Tandon Faculty and Researchers Discuss Urban Resiliency with The National Academies

Professor Constantine Kontokosta discusses the Quantified Community initiative that collects data from urban test beds across the New York boroughs.

In the aftermath of Hurricane Sandy and Katrina, it was easy to see how prepared or unprepared a community was for a devastating natural disaster. Understanding and measuring a city or state’s resiliency, though, is quite another task — one that the National Academies of Sciences, Engineering, and Medicine is taking on in an effort to reinforce local communities. The renowned institution, which addresses national challenges within science, engineering and medicine and advises on policy-making, aims to identify effective methods for measuring a community’s resilience to extreme events, as well as strategies to help cities like New York build and maintain resilience.

The organization’s Committee on Measuring Community Resilience recently convened at NYU Tandon in August to exchange ideas and findings from professors, researchers, and community leaders from various New York institutions, who discussed how their projects can help measure and improve resiliency within New York and beyond through data analysis and community collaboration.

Presenters included David Abramson, Clinical Associate Professor at NYU’s College of Global Public Health and founding director of the Program on Population Impact, Recovery and Resilience (PiR2); Steven Koonin, Director of the Center for Urban Science & Progress (CUSP) and Professor of Civil and Urban Engineering at NYU Tandon; Constantine E. Kontokosta, Director of the Urban Intelligence Lab, Assistant Professor of Urban Informatics at CUSP and Assistant Professor of Civil and Urban Engineering at NYU Tandon; William Raisch, Director of NYU’s International Center for Enterprise Preparedness (InterCEP); Jeffrey Schlegelmilch, Deputy Director for the National Center for Disaster Preparedness at Columbia University; and Peggy Shepard, Executive Director of WE ACT, an environmental advocacy organization.

All of the presentations revolved around the importance of data collection to measuring resiliency, and how resiliency arises from both a strong community and a robust infrastructure, where academia, governments, and individuals work together on sharing data to implement effective policy.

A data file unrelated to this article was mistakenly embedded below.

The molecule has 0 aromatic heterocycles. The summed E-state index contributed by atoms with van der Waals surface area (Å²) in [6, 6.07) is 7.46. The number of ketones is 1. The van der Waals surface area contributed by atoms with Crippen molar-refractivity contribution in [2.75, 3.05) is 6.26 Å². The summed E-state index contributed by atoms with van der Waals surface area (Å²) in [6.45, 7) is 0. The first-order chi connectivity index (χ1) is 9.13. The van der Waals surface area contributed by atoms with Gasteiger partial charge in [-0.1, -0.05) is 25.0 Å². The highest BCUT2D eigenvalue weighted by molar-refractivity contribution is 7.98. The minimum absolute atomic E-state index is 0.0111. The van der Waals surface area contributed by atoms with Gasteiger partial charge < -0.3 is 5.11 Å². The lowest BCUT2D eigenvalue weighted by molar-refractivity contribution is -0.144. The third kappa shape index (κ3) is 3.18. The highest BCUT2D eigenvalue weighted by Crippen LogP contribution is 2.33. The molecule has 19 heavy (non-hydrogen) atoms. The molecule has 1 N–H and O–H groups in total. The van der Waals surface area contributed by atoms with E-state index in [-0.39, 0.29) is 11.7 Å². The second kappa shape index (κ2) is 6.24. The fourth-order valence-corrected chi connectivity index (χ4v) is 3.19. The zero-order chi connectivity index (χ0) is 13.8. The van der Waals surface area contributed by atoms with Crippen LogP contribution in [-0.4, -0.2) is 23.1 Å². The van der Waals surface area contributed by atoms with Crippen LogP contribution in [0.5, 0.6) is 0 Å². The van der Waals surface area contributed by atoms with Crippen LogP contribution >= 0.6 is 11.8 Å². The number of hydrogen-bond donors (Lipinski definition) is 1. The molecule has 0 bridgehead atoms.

• Abramson shared his research into community resilience, in which he and his team from PiR2 analyzed data on community responses to disasters like Katrina, Sandy, the Joplin, Missouri tornado, and even the Zika outbreak. Abramson’s studies demonstrated that communities with strong social ties and a healthy infrastructure were able to recover quickly and efficiently to a disaster.
  • Kontokosta addressed the need for data collection and analysis within urban planning and policy decisions about the future of cities. The NYU Tandon professor discussed his research projects, such as the Quantified Community (QC) initiative, which uses urban test beds in diverse NYC locations like Hudson Yards, Lower Manhattan, Red Hook, and Brownsville to collect and measure data on the local environment and residential behavior in order to address the needs of the community.
  • Education’s impact upon resiliency arose from Koonin’s presentation on CUSP’s Urban Informatics degree programs. For capstone projects, students partner with city agencies and help move the city forward with greater data integration. From studies like Sounds of New York City (SONYC), which monitors urban noise, or projects that track the city’s “pulse,” CUSP’s research aims to build and validate predictive models on people’s responses to changes or events – models which could be influential to shoring up the city’s disaster resiliency.
  • Raisch rounded out the final NYU presentation, where he discussed InterCEP’s two major projects — the Metropolitan Resilience Network and the Global Resilience Network — that engage collaboration between public and private sectors towards building resiliency and reducing risk on a regional and international scale. “What drives InterCEP’s focus is that it’s not only about what to do, but also why to do it, and when you unite those two things, progress can actually happen,” Raisch said. Emphasizing the importance of collaboration, Raisch added: “We’re the first to say that ‘No one alone is the font of all wisdom.’ We’re always trying to engage networks around resilience.”

Camila Ryder
Graduate School of Arts and Science
Master of Arts in English Literature, Class of 2018